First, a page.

Galactorrhea: Causes Symptoms diagnostic StudiesTreatment by NJE

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Galactorrhea Description: Spontaneous, bilateral nipple discharge (milky fluid only).

Prevalence: Uncommon, but reports vary from 1% to 30%, depending on the population studied.

Predominant Age: Reproductive age.

Genetics: No genetic pattern.

ETIOLOGY AND PATHOGENESIS OF GALACTORRHEA

Causes: Pituitary adenoma (generally <10 mm), disruptions in thyroid or prolactin hormone levels, pharmacologic (most often those drugs that affect dopamine or serotonin), second-generation H2 receptor antagonists (cimetidine), autoimmune disease (sarcoid, lupus), Cushing’s disease, herpes zoster, chest wall/breast stimulation or irritation, physiologic changes during pregnancy or after childbirth and/or breastfeeding, specific foods (licorice). No cause may be found in up to 50% of cases.


Risk Factors: None known.


SIGNS AND SYMPTOMS OF GALACTORRHEA


• Bilateral, spontaneous, milky discharge from both breasts.

• Often symptoms of underlying pathologic condition (eg, hypothyroidism, Cushing disease, or pituitary enlargement).

• Amenorrhea common.


DIAGNOSTIC APPROACH OF GALACTORRHEA


Differential Diagnosis


• Pregnancy

• Breast cancer

• Chronic nipple stimulation

• Hypothyroidism

• Sarcoidosis

• Lupus

• Cirrhosis or hepatic disease.


Associated Conditions
: One-third of patients with an elevated prolactin level experience amenorrhea or infertility. Prolonged amenorrhea is associated with an increased risk for osteoporosis, vaginal and genital atrophic changes, dyspareunia, and libidinal dysfunction.


Workup and Evaluation of Galactorrhea


Laboratory: Pregnancy should always be considered if menses are absent. There is a poor correlation between serum prolactin levels and the size or detectability of a pituitary lesion. Thyroxine (T4) and thyroid-stimulating hormone (TSH) levels based on the differential diagnosis being considered.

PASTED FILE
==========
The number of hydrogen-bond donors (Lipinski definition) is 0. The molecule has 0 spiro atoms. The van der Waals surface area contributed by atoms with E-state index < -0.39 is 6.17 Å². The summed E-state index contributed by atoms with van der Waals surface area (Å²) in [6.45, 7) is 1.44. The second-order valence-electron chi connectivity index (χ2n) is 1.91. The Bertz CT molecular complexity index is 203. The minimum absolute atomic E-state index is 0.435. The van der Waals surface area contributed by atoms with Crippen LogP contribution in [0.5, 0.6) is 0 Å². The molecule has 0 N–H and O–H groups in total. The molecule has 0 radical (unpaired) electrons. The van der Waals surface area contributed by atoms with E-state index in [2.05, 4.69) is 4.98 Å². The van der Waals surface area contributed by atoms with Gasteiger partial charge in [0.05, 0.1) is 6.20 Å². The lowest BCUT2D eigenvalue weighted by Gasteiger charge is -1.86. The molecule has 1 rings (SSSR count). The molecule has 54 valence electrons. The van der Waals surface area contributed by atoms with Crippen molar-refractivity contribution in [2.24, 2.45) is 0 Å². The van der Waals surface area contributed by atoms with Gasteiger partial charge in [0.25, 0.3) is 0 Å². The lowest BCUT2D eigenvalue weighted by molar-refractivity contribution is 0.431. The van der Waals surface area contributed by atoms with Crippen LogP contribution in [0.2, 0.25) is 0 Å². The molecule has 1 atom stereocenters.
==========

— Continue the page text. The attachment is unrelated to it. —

Imaging: Computed tomography or magnetic resonance imaging (preferred) are frequently indicated.


Special Tests: Testing of visual fields may be indicated.


Pathologic Findings

None


MANAGEMENT AND THERAPY OF GALACTORRHEA


Nonpharmacologic 


General Measures: When prolactin levels are low and a coned-down view of the sella turcica is normal, observation alone may be sufficient. If observation is chosen, periodic re-evaluation is required to check for the emergence of slow-growing tumors.
Specific Measures: Treatment with bromocriptine is recommended for patients who desire pregnancy or for those with distressing degrees of galactorrhea or to suppress intermediate-sized pituitary tumors. Rapidly growing tumors, tumors that are large at the time of discovery, or those that do not respond to bromocriptine therapy may require surgical therapy.


Diet: No specific dietary changes indicated.


Activity: No restriction.


Patient Education: Reassurance, discuss treatment options.


Drug(s) of Choice


If the prolactin level is elevated—dopamine agonists (cabergoline 0.25–1.0 mg orally once or twice per week).
Contraindications: Uncontrolled hypertension, pregnancy.
Precautions: With medical therapy—nausea, orthostatic hypotension, drowsiness, syncope, hypertension, or seizures.
Interactions: Medical therapy may interact with phenothiazines or butyrophenones.


Alternative Drugs


• Bromocriptine (Parlodel) 2.5 mg daily, gradually increased to three times a day.• Estrogen supplementation may be indicated in selected patients.

FOLLOW-UP OF GALACTORRHEA


Patient Monitoring: Normal health maintenance. If a pituitary adenoma is present, periodic assessment of visual fields should be considered.
Prevention/Avoidance: None.
Possible Complications: Visual field loss; symptoms may return after medication is discontinued.
Expected Outcome: Generally good depending on cause. Prolactin levels should be measured every 6–12 months, and visual fields should be reassessed yearly. The pituitary should be re-evaluated every 2–5 years, based on initial diagnosis.

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